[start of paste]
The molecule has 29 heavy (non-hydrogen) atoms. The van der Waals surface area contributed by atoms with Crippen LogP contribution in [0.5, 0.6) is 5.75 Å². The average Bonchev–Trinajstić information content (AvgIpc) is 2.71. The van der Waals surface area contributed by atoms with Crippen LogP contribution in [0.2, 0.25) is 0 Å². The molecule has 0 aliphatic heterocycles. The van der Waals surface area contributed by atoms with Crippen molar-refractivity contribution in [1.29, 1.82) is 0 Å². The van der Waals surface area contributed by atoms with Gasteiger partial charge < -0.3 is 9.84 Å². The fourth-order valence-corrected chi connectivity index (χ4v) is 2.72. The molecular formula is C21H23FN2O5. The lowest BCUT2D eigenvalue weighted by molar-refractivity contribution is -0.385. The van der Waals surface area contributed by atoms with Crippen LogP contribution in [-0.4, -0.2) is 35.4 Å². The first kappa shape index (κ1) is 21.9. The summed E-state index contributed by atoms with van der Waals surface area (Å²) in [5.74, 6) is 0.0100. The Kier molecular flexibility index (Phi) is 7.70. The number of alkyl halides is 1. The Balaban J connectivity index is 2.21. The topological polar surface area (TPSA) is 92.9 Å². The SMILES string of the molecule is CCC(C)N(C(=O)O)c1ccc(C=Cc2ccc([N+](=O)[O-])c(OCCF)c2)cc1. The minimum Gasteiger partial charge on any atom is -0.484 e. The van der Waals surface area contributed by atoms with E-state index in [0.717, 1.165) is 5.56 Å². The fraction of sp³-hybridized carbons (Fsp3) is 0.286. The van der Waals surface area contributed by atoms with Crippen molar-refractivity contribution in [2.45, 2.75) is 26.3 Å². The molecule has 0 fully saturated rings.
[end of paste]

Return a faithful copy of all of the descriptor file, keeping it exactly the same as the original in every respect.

The molecule has 29 heavy (non-hydrogen) atoms. The van der Waals surface area contributed by atoms with Crippen LogP contribution in [0.5, 0.6) is 5.75 Å². The average Bonchev–Trinajstić information content (AvgIpc) is 2.71. The van der Waals surface area contributed by atoms with Crippen LogP contribution in [0.2, 0.25) is 0 Å². The molecule has 0 aliphatic heterocycles. The van der Waals surface area contributed by atoms with Crippen molar-refractivity contribution in [1.29, 1.82) is 0 Å². The van der Waals surface area contributed by atoms with Gasteiger partial charge < -0.3 is 9.84 Å². The fourth-order valence-corrected chi connectivity index (χ4v) is 2.72. The molecular formula is C21H23FN2O5. The lowest BCUT2D eigenvalue weighted by molar-refractivity contribution is -0.385. The van der Waals surface area contributed by atoms with Crippen LogP contribution in [-0.4, -0.2) is 35.4 Å². The first kappa shape index (κ1) is 21.9. The summed E-state index contributed by atoms with van der Waals surface area (Å²) in [5.74, 6) is 0.0100. The Kier molecular flexibility index (Phi) is 7.70. The number of alkyl halides is 1. The Balaban J connectivity index is 2.21. The topological polar surface area (TPSA) is 92.9 Å². The SMILES string of the molecule is CCC(C)N(C(=O)O)c1ccc(C=Cc2ccc([N+](=O)[O-])c(OCCF)c2)cc1. The minimum Gasteiger partial charge on any atom is -0.484 e. The van der Waals surface area contributed by atoms with E-state index in [0.717, 1.165) is 5.56 Å². The fraction of sp³-hybridized carbons (Fsp3) is 0.286. The van der Waals surface area contributed by atoms with Crippen molar-refractivity contribution in [2.45, 2.75) is 26.3 Å². The molecule has 0 fully saturated rings.